Plants at less than peak health are a magnet for algae. I have observed a great number of tanks over the years. In my experience, I have seen more issues arise from under dosing than over dosing, and too little is worse than too much.

Now keep in mind this is always in the context of the particular tank with a particular mix of plants. There are some tanks that are more hardscaped based with mainly Rotala's or other plants that don't require much in the water column. Then there are tanks full of Limnophila's and Ludwigia's that would prefer much higher levels. They are different animals. There is no one scheme that is optimal for all types of plants.

As to excess nutrients in the water column causing algae, this has been disproven many times over. Very old thinking in terms of planted tanks. I can dose an extra 10 ppm NO3 into my tank any time and see no uptick in algae. Most problems with algae have little to do with fertilization, other than providing too little.

It usually has more to do with intensity/duration of lighting, pH drop from CO2, and most often poor maintenance/husbandry. A dirty tank full of dissolved organics is a number one cause, and you can adjust dosing all you want and you will never fix it.

As always, just my thoughts and experience from my tank and many others that I follow closely.
Very appreciate all the thoughts and experience!

I think you mean that Tank A would have faster growth.

That hypothesis would explain why my slow growing plants like anubias are doing less well than the faster growing stems plants and something I am concerned about, that at lean dosing levels the fast growers will strip the nutrients too fast and leave slow growers starving.

I don't believe nutrients trigger or "spontaneously generate" algae just that it's always present (except perhaps in the most meticulous tanks) and given nutrients and a place to grow, it will. Aquarium glass and hardscape is completely free of plants so I can't see how algae would NOT form on it if plenty of nutrients and light are available to it. There is no competitive pressure by plants in that situation. It's not on my glass (or not much) because I scrub it off. I just trimmed out some leaves that had GSA. So I think that's why an aquarium would be algae free. My guess is your tank and others are so clean that you could dump nitrates in there without causing a big problem. If it wasn't clean then it seems like it would be playing with fire putting that much in. My tank is pretty clean but I would bet at a 5PPM nitrate floor I would come down next morning to a thick green cloud.

Do these dosing regimens like PPS and EI talk about the floor concentration? It seems like they should be presented in a two step fashion: initial dose to bring to floor PPM levels, then daily/x weekly dosing (understanding that there is a heavy tailoring to each tank situation). Is there a science to setting the optimal floor PPM or just brute force trial and error?
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post #36 of 91 (permalink) Old 10-20-2020, 07:42 PM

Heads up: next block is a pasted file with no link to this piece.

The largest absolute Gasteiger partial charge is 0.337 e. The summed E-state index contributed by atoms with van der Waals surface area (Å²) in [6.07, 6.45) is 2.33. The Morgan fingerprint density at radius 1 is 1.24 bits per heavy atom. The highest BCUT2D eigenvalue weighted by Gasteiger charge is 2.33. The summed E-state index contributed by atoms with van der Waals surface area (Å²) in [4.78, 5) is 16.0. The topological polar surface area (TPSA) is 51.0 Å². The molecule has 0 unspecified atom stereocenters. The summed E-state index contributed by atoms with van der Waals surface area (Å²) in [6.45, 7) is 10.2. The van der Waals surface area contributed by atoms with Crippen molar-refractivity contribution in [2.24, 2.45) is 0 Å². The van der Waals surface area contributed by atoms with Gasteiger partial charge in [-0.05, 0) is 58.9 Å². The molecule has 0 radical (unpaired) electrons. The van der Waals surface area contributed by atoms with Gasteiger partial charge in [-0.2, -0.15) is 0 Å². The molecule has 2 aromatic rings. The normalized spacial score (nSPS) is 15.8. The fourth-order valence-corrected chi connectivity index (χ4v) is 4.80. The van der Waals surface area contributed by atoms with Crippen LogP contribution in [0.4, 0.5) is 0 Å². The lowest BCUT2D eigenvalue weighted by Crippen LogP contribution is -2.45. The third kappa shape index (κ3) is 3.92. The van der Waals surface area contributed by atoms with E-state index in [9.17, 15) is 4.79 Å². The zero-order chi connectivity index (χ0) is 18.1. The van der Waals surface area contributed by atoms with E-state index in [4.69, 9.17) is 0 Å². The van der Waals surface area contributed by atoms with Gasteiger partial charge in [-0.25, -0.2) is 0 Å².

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Very appreciate all the thoughts and experience!

I think you mean that Tank A would have faster growth.

That hypothesis would explain why my slow growing plants like anubias are doing less well than the faster growing stems plants and something I am concerned about, that at lean dosing levels the fast growers will strip the nutrients too fast and leave slow growers starving.

I don't believe nutrients trigger or "spontaneously generate" algae just that it's always present (except perhaps in the most meticulous tanks) and given nutrients and a place to grow, it will. Aquarium glass and hardscape is completely free of plants so I can't see how algae would NOT form on it if plenty of nutrients and light are available to it. There is no competitive pressure by plants in that situation. It's not on my glass (or not much) because I scrub it off. I just trimmed out some leaves that had GSA. So I think that's why an aquarium would be algae free. My guess is your tank and others are so clean that you could dump nitrates in there without causing a big problem. If it wasn't clean then it seems like it would be playing with fire putting that much in. My tank is pretty clean but I would bet at a 5PPM nitrate floor I would come down next morning to a thick green cloud.

Do these dosing regimens like PPS and EI talk about the floor concentration? It seems like they should be presented in a two step fashion: initial dose to bring to floor PPM levels, then daily/x weekly dosing (understanding that there is a heavy tailoring to each tank situation). Is there a science to setting the optimal floor PPM or just brute force trial and error?
Yes I meant to say tank A......thanks for pointing that out.

To be honest, I think some get carried away with testing.

If I am dosing 10 ppm of NO3 and things are going well, means little what the measured value is.

More important is consistency. And that includes consistency of light, CO2, water changes and maintenance. If you get those right, small differences in dosing matter little.

And yes it's difficult to keep a mix of plants with different needs all happy at once. I don't keep any anubias or crypts. At my light level and dosing they would likely not do well. Nor will certain Rotala like H'ra or Colorata. They will grow but never reach peak color. My tank is too rich for them.

I've said this many times. Part of the process is finding the plants that prefer the soup you are serving. Put some Pantanal into a heavily hardscaped PPS tank, and likely will not get anywhere near peak health. Pantanal likes everything is excess. It does not understand moderation. But those Rotala's will do great.